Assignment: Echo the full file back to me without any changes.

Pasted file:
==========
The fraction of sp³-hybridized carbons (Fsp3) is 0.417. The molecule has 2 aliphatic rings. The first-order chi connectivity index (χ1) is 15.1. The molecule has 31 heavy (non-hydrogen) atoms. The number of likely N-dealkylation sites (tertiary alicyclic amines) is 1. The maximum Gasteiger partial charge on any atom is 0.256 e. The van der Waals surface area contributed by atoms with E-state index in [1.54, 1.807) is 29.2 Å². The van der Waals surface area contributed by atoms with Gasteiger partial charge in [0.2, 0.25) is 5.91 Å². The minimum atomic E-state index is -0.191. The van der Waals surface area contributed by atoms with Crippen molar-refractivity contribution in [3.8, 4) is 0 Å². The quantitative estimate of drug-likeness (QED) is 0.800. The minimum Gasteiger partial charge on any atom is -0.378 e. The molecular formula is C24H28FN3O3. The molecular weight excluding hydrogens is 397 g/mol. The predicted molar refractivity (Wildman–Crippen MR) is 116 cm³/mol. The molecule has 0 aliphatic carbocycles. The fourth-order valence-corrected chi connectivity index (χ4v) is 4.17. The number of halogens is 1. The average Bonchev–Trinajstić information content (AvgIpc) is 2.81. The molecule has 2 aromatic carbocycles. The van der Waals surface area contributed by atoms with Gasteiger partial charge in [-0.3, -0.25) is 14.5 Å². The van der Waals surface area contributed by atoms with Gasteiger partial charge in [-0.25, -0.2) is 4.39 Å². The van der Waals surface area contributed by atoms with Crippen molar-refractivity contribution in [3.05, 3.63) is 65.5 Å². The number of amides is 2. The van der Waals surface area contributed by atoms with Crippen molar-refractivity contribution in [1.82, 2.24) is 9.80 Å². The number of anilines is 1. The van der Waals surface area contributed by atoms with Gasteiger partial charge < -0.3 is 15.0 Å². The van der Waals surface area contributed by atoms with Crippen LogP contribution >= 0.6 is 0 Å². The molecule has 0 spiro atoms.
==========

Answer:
The fraction of sp³-hybridized carbons (Fsp3) is 0.417. The molecule has 2 aliphatic rings. The first-order chi connectivity index (χ1) is 15.1. The molecule has 31 heavy (non-hydrogen) atoms. The number of likely N-dealkylation sites (tertiary alicyclic amines) is 1. The maximum Gasteiger partial charge on any atom is 0.256 e. The van der Waals surface area contributed by atoms with E-state index in [1.54, 1.807) is 29.2 Å². The van der Waals surface area contributed by atoms with Gasteiger partial charge in [0.2, 0.25) is 5.91 Å². The minimum atomic E-state index is -0.191. The van der Waals surface area contributed by atoms with Crippen molar-refractivity contribution in [3.8, 4) is 0 Å². The quantitative estimate of drug-likeness (QED) is 0.800. The minimum Gasteiger partial charge on any atom is -0.378 e. The molecular formula is C24H28FN3O3. The molecular weight excluding hydrogens is 397 g/mol. The predicted molar refractivity (Wildman–Crippen MR) is 116 cm³/mol. The molecule has 0 aliphatic carbocycles. The fourth-order valence-corrected chi connectivity index (χ4v) is 4.17. The number of halogens is 1. The average Bonchev–Trinajstić information content (AvgIpc) is 2.81. The molecule has 2 aromatic carbocycles. The van der Waals surface area contributed by atoms with Gasteiger partial charge in [-0.3, -0.25) is 14.5 Å². The van der Waals surface area contributed by atoms with Gasteiger partial charge in [-0.25, -0.2) is 4.39 Å². The van der Waals surface area contributed by atoms with Crippen molar-refractivity contribution in [3.05, 3.63) is 65.5 Å². The number of amides is 2. The van der Waals surface area contributed by atoms with Crippen molar-refractivity contribution in [1.82, 2.24) is 9.80 Å². The number of anilines is 1. The van der Waals surface area contributed by atoms with Gasteiger partial charge < -0.3 is 15.0 Å². The van der Waals surface area contributed by atoms with Crippen LogP contribution >= 0.6 is 0 Å². The molecule has 0 spiro atoms.